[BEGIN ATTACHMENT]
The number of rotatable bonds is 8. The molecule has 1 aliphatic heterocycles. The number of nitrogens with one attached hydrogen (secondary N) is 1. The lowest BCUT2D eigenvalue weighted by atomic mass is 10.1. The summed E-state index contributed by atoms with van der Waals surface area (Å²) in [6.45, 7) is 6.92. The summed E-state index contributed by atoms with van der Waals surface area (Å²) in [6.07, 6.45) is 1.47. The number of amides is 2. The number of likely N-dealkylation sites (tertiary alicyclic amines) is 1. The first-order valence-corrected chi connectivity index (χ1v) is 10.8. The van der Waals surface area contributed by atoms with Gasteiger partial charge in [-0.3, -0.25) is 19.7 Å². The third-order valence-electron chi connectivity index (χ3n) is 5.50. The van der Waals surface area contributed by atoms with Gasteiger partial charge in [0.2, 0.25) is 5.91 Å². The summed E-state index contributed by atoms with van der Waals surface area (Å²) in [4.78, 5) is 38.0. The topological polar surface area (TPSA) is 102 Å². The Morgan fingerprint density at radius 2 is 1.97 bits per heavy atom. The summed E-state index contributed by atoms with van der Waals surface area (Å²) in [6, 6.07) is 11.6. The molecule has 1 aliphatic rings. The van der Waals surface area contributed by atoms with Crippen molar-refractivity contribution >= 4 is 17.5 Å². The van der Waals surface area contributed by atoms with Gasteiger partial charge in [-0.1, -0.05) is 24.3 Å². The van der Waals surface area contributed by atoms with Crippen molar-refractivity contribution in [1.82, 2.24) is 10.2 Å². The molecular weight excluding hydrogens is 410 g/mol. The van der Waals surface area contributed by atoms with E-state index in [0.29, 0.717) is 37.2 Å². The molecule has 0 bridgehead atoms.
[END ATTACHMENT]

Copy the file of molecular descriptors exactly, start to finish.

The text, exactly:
The number of rotatable bonds is 8. The molecule has 1 aliphatic heterocycles. The number of nitrogens with one attached hydrogen (secondary N) is 1. The lowest BCUT2D eigenvalue weighted by atomic mass is 10.1. The summed E-state index contributed by atoms with van der Waals surface area (Å²) in [6.45, 7) is 6.92. The summed E-state index contributed by atoms with van der Waals surface area (Å²) in [6.07, 6.45) is 1.47. The number of amides is 2. The number of likely N-dealkylation sites (tertiary alicyclic amines) is 1. The first-order valence-corrected chi connectivity index (χ1v) is 10.8. The van der Waals surface area contributed by atoms with Gasteiger partial charge in [-0.3, -0.25) is 19.7 Å². The third-order valence-electron chi connectivity index (χ3n) is 5.50. The van der Waals surface area contributed by atoms with Gasteiger partial charge in [0.2, 0.25) is 5.91 Å². The summed E-state index contributed by atoms with van der Waals surface area (Å²) in [4.78, 5) is 38.0. The topological polar surface area (TPSA) is 102 Å². The Morgan fingerprint density at radius 2 is 1.97 bits per heavy atom. The summed E-state index contributed by atoms with van der Waals surface area (Å²) in [6, 6.07) is 11.6. The molecule has 1 aliphatic rings. The van der Waals surface area contributed by atoms with Crippen molar-refractivity contribution >= 4 is 17.5 Å². The van der Waals surface area contributed by atoms with Gasteiger partial charge in [-0.1, -0.05) is 24.3 Å². The van der Waals surface area contributed by atoms with Crippen molar-refractivity contribution in [1.82, 2.24) is 10.2 Å². The molecular weight excluding hydrogens is 410 g/mol. The van der Waals surface area contributed by atoms with E-state index in [0.29, 0.717) is 37.2 Å². The molecule has 0 bridgehead atoms.